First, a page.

Similarly, if we use the SUMIF function, you will need to change the cell reference manually from Column G to Column H.

To get around this problem and to use the same formula throughout, we have the following options available:

### 1. VLOOKUP along with MATCH function

Here, VLOOKUP would take care of the first condition, while the MATCH function would handle the second criteria.

So using our example above, the match function would help us locate the right column and VLOOKUP the right row.

The match function fits in well with VLOOKUP as it searches for a value in an array and returns the relative position of that item.

The syntax for the MATCH function is:

**MATCH( value, array, match_type )**

So in our example,

The value represents our second condition i.e. “Economy” or “Business” Class.

Array: Here we need to take a cautious approach. For VLOOKUP to work fine, we want it to take column 2 for the “Economy” class and 3 for “Business”. So, we should choose such a range wherein Economy is placed at number 2 and business at 3. So, we can choose the range F4 to H4.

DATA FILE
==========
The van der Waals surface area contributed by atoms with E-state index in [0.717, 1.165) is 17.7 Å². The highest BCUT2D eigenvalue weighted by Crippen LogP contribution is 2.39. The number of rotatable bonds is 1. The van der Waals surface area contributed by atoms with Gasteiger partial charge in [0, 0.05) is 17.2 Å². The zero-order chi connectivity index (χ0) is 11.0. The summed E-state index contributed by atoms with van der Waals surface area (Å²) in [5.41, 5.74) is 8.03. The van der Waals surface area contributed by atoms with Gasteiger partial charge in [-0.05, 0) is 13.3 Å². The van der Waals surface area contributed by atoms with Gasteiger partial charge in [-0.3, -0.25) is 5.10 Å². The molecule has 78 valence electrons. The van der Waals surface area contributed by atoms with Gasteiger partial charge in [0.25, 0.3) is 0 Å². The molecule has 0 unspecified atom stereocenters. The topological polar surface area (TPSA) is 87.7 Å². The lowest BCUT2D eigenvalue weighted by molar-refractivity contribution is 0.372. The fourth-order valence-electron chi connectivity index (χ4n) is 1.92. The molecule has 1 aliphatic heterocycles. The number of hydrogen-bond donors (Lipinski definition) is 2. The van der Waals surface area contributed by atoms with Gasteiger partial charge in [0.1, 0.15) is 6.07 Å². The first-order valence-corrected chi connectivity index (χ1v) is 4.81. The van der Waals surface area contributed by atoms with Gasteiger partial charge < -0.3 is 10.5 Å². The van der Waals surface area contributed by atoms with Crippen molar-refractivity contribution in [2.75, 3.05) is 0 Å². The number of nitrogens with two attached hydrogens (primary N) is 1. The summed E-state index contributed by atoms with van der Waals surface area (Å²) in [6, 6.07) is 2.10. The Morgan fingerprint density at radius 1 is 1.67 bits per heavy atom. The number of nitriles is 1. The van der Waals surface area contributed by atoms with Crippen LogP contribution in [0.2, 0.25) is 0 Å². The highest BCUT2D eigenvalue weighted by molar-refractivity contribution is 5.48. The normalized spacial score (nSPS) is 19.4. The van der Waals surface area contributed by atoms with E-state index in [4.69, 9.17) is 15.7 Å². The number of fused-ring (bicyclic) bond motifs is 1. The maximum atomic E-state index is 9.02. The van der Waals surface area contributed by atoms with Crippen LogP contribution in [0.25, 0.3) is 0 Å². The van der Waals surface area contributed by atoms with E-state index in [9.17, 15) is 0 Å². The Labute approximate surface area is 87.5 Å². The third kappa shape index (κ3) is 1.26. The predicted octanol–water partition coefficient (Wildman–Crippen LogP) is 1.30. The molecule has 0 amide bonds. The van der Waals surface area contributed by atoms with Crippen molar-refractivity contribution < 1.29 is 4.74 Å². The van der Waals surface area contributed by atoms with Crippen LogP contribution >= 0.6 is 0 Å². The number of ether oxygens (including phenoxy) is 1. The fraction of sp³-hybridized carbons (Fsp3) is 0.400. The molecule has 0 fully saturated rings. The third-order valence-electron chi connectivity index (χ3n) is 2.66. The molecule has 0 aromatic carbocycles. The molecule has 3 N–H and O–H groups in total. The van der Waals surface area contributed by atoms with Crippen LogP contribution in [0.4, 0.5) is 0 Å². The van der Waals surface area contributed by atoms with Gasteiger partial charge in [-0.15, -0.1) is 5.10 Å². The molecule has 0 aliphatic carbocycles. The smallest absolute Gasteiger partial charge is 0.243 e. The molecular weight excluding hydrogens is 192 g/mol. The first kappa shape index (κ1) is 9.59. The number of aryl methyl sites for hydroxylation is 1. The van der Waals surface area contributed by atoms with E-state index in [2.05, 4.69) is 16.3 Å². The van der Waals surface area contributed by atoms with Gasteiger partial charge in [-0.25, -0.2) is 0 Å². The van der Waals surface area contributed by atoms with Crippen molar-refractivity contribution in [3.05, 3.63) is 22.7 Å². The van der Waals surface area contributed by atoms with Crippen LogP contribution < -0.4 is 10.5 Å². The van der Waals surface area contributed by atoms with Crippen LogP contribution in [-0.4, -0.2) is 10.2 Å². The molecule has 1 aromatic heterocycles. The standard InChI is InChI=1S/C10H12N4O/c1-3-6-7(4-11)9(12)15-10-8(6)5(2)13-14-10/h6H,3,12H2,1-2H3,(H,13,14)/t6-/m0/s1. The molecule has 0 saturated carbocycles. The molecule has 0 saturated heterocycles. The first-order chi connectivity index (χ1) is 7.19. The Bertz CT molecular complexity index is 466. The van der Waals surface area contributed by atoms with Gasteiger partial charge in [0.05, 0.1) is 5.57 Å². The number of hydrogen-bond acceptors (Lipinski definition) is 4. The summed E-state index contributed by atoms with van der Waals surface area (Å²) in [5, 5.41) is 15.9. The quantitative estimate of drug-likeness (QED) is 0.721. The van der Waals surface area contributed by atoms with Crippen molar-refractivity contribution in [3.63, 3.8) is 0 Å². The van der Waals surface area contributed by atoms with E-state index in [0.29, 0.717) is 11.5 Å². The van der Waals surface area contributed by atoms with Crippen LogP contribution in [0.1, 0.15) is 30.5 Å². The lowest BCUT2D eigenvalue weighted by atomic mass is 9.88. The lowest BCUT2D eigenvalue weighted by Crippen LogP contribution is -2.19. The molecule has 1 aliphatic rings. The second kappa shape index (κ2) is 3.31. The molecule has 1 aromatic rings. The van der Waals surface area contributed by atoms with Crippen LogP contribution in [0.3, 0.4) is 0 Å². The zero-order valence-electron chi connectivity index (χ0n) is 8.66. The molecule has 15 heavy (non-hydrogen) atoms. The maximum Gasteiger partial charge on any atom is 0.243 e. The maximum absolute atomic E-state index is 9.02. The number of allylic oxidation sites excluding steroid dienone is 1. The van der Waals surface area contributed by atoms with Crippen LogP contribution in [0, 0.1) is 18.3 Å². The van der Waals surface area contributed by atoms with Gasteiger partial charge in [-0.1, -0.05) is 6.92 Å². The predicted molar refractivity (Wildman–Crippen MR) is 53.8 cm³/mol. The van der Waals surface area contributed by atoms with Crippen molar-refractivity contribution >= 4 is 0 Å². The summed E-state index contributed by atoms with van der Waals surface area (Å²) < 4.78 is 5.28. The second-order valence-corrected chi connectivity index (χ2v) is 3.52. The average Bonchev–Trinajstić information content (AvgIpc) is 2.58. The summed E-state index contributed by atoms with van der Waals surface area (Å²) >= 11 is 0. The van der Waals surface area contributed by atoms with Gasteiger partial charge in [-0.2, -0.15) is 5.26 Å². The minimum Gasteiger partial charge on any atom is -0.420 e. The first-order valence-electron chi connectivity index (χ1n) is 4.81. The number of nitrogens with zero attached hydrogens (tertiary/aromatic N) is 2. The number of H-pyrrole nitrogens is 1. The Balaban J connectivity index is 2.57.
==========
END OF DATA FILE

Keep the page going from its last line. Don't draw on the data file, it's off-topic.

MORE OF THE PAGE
Just a word of warning - the MATCH function can only work with a single row or column range. So, we can not choose F4 to H13 as our range.

Match type: This can be “True” or “False”.

False represents the exact match therefore we need to enter false. So now, if we enter MATCH ($A5,$F$4:$H$4, FALSE) in cell B5 it would return 2, which is what we require.

And, if we use this along with VLOOKUP then it will search the relevant airline and MATCH would take care of the respective class. So, let’s type in

=VLOOKUP(B$4,$F$4:$H$13,MATCH($A5,$F$4:$H$4,FALSE),FALSE)

in cell B5. If you use an absolute reference, ($F$4:$H$13), instead of a relative reference (F4:H13), it will be easier to copy the formula to other cells.